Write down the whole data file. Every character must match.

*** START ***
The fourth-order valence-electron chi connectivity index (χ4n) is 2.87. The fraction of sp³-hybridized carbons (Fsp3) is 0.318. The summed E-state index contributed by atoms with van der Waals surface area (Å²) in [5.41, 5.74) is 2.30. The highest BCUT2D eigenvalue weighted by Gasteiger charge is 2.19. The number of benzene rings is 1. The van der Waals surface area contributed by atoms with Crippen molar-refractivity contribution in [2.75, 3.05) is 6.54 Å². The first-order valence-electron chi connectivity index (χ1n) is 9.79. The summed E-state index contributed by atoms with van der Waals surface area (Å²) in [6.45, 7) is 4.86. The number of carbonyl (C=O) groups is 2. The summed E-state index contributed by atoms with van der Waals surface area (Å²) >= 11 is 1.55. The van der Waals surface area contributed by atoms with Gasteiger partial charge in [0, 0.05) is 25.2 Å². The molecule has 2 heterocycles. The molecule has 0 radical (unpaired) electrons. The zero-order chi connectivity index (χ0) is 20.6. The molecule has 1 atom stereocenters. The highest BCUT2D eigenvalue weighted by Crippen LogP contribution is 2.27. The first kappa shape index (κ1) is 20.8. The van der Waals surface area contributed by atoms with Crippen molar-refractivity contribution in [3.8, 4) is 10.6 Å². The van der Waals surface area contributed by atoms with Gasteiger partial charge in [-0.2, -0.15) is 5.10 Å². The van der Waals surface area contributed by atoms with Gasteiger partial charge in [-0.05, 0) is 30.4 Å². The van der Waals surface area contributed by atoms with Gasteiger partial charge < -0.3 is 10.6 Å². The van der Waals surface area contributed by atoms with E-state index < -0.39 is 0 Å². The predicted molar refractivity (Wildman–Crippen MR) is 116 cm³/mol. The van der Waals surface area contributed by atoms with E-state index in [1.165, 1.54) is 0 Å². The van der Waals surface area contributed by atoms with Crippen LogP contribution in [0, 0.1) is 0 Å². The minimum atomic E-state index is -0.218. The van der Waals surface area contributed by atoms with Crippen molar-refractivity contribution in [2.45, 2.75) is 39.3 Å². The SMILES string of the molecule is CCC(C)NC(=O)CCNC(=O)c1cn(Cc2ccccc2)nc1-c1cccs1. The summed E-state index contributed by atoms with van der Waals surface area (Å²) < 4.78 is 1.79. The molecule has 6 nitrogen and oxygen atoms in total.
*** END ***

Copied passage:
The fourth-order valence-electron chi connectivity index (χ4n) is 2.87. The fraction of sp³-hybridized carbons (Fsp3) is 0.318. The summed E-state index contributed by atoms with van der Waals surface area (Å²) in [5.41, 5.74) is 2.30. The highest BCUT2D eigenvalue weighted by Gasteiger charge is 2.19. The number of benzene rings is 1. The van der Waals surface area contributed by atoms with Crippen molar-refractivity contribution in [2.75, 3.05) is 6.54 Å². The first-order valence-electron chi connectivity index (χ1n) is 9.79. The summed E-state index contributed by atoms with van der Waals surface area (Å²) in [6.45, 7) is 4.86. The number of carbonyl (C=O) groups is 2. The summed E-state index contributed by atoms with van der Waals surface area (Å²) >= 11 is 1.55. The van der Waals surface area contributed by atoms with Gasteiger partial charge in [0, 0.05) is 25.2 Å². The molecule has 2 heterocycles. The molecule has 0 radical (unpaired) electrons. The zero-order chi connectivity index (χ0) is 20.6. The molecule has 1 atom stereocenters. The highest BCUT2D eigenvalue weighted by Crippen LogP contribution is 2.27. The first kappa shape index (κ1) is 20.8. The van der Waals surface area contributed by atoms with Crippen molar-refractivity contribution in [3.8, 4) is 10.6 Å². The van der Waals surface area contributed by atoms with Gasteiger partial charge in [-0.2, -0.15) is 5.10 Å². The van der Waals surface area contributed by atoms with Gasteiger partial charge in [-0.05, 0) is 30.4 Å². The van der Waals surface area contributed by atoms with Gasteiger partial charge < -0.3 is 10.6 Å². The van der Waals surface area contributed by atoms with E-state index < -0.39 is 0 Å². The predicted molar refractivity (Wildman–Crippen MR) is 116 cm³/mol. The van der Waals surface area contributed by atoms with E-state index in [1.165, 1.54) is 0 Å². The van der Waals surface area contributed by atoms with Crippen LogP contribution in [0, 0.1) is 0 Å². The minimum atomic E-state index is -0.218. The van der Waals surface area contributed by atoms with Crippen molar-refractivity contribution in [2.45, 2.75) is 39.3 Å². The SMILES string of the molecule is CCC(C)NC(=O)CCNC(=O)c1cn(Cc2ccccc2)nc1-c1cccs1. The summed E-state index contributed by atoms with van der Waals surface area (Å²) < 4.78 is 1.79. The molecule has 6 nitrogen and oxygen atoms in total.